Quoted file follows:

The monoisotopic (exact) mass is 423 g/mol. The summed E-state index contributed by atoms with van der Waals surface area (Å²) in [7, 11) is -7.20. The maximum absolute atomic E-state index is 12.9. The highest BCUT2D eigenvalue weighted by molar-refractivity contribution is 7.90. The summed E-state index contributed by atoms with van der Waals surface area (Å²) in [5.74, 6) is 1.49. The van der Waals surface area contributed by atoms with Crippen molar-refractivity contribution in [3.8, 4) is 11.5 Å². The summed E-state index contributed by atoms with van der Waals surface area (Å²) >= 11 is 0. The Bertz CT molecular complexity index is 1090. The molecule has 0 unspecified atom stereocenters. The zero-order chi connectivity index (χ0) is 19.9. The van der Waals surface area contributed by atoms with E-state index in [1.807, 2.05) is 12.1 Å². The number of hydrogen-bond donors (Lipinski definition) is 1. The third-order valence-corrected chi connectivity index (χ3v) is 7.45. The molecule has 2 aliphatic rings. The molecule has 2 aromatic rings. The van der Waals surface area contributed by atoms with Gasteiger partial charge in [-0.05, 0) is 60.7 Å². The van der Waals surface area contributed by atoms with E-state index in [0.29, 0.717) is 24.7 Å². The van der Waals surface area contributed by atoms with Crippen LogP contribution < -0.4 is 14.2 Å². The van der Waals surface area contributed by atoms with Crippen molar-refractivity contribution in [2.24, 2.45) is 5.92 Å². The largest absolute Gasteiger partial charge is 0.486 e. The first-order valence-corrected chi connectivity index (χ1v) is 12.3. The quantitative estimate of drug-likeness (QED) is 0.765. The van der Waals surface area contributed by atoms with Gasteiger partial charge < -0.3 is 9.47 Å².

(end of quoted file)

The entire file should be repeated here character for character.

The monoisotopic (exact) mass is 423 g/mol. The summed E-state index contributed by atoms with van der Waals surface area (Å²) in [7, 11) is -7.20. The maximum absolute atomic E-state index is 12.9. The highest BCUT2D eigenvalue weighted by molar-refractivity contribution is 7.90. The summed E-state index contributed by atoms with van der Waals surface area (Å²) in [5.74, 6) is 1.49. The van der Waals surface area contributed by atoms with Crippen molar-refractivity contribution in [3.8, 4) is 11.5 Å². The summed E-state index contributed by atoms with van der Waals surface area (Å²) >= 11 is 0. The Bertz CT molecular complexity index is 1090. The molecule has 0 unspecified atom stereocenters. The zero-order chi connectivity index (χ0) is 19.9. The van der Waals surface area contributed by atoms with E-state index in [1.807, 2.05) is 12.1 Å². The number of hydrogen-bond donors (Lipinski definition) is 1. The third-order valence-corrected chi connectivity index (χ3v) is 7.45. The molecule has 2 aliphatic rings. The molecule has 2 aromatic rings. The van der Waals surface area contributed by atoms with Gasteiger partial charge in [-0.05, 0) is 60.7 Å². The van der Waals surface area contributed by atoms with E-state index in [0.29, 0.717) is 24.7 Å². The van der Waals surface area contributed by atoms with Crippen LogP contribution < -0.4 is 14.2 Å². The van der Waals surface area contributed by atoms with Crippen molar-refractivity contribution in [2.24, 2.45) is 5.92 Å². The largest absolute Gasteiger partial charge is 0.486 e. The first-order valence-corrected chi connectivity index (χ1v) is 12.3. The quantitative estimate of drug-likeness (QED) is 0.765. The van der Waals surface area contributed by atoms with Gasteiger partial charge < -0.3 is 9.47 Å².